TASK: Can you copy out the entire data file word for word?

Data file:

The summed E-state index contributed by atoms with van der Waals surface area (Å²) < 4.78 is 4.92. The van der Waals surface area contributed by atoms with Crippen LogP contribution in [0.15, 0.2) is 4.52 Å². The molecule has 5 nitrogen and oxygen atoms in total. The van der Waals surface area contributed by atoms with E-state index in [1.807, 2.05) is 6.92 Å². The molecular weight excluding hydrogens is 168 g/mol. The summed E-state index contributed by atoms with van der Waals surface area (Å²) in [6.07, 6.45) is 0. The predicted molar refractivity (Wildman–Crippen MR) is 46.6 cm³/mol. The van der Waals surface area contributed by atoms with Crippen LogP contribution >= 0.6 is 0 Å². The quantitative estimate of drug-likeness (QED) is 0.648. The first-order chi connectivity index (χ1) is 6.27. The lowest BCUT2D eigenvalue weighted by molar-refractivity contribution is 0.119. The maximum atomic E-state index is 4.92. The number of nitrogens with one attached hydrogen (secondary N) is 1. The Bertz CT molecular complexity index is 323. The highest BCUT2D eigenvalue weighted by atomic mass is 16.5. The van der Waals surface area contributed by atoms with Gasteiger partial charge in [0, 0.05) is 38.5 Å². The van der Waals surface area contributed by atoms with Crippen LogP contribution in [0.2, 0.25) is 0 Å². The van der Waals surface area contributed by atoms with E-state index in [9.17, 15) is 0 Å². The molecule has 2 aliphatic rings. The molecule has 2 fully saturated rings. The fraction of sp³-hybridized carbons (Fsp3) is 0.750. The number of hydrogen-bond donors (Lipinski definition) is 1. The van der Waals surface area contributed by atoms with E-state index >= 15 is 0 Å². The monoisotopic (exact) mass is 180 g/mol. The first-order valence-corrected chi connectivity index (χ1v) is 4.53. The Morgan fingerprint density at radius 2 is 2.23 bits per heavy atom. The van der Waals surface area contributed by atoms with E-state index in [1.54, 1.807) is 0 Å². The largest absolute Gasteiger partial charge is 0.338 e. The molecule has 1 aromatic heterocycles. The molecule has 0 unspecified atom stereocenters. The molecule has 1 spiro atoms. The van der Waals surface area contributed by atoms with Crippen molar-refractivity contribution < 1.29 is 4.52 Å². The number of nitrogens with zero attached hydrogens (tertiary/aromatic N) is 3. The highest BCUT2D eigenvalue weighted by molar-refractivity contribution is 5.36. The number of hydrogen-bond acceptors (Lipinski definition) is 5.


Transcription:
The summed E-state index contributed by atoms with van der Waals surface area (Å²) < 4.78 is 4.92. The van der Waals surface area contributed by atoms with Crippen LogP contribution in [0.15, 0.2) is 4.52 Å². The molecule has 5 nitrogen and oxygen atoms in total. The van der Waals surface area contributed by atoms with E-state index in [1.807, 2.05) is 6.92 Å². The molecular weight excluding hydrogens is 168 g/mol. The summed E-state index contributed by atoms with van der Waals surface area (Å²) in [6.07, 6.45) is 0. The predicted molar refractivity (Wildman–Crippen MR) is 46.6 cm³/mol. The van der Waals surface area contributed by atoms with Crippen LogP contribution >= 0.6 is 0 Å². The quantitative estimate of drug-likeness (QED) is 0.648. The first-order chi connectivity index (χ1) is 6.27. The lowest BCUT2D eigenvalue weighted by molar-refractivity contribution is 0.119. The maximum atomic E-state index is 4.92. The number of nitrogens with one attached hydrogen (secondary N) is 1. The Bertz CT molecular complexity index is 323. The highest BCUT2D eigenvalue weighted by atomic mass is 16.5. The van der Waals surface area contributed by atoms with Gasteiger partial charge in [0, 0.05) is 38.5 Å². The van der Waals surface area contributed by atoms with Crippen LogP contribution in [0.2, 0.25) is 0 Å². The van der Waals surface area contributed by atoms with E-state index in [9.17, 15) is 0 Å². The molecule has 2 aliphatic rings. The molecule has 2 fully saturated rings. The fraction of sp³-hybridized carbons (Fsp3) is 0.750. The number of hydrogen-bond donors (Lipinski definition) is 1. The van der Waals surface area contributed by atoms with E-state index >= 15 is 0 Å². The monoisotopic (exact) mass is 180 g/mol. The first-order valence-corrected chi connectivity index (χ1v) is 4.53. The Morgan fingerprint density at radius 2 is 2.23 bits per heavy atom. The van der Waals surface area contributed by atoms with E-state index in [1.54, 1.807) is 0 Å². The largest absolute Gasteiger partial charge is 0.338 e. The molecule has 1 aromatic heterocycles. The molecule has 0 unspecified atom stereocenters. The molecule has 1 spiro atoms. The van der Waals surface area contributed by atoms with Crippen molar-refractivity contribution < 1.29 is 4.52 Å². The number of nitrogens with zero attached hydrogens (tertiary/aromatic N) is 3. The highest BCUT2D eigenvalue weighted by molar-refractivity contribution is 5.36. The number of hydrogen-bond acceptors (Lipinski definition) is 5.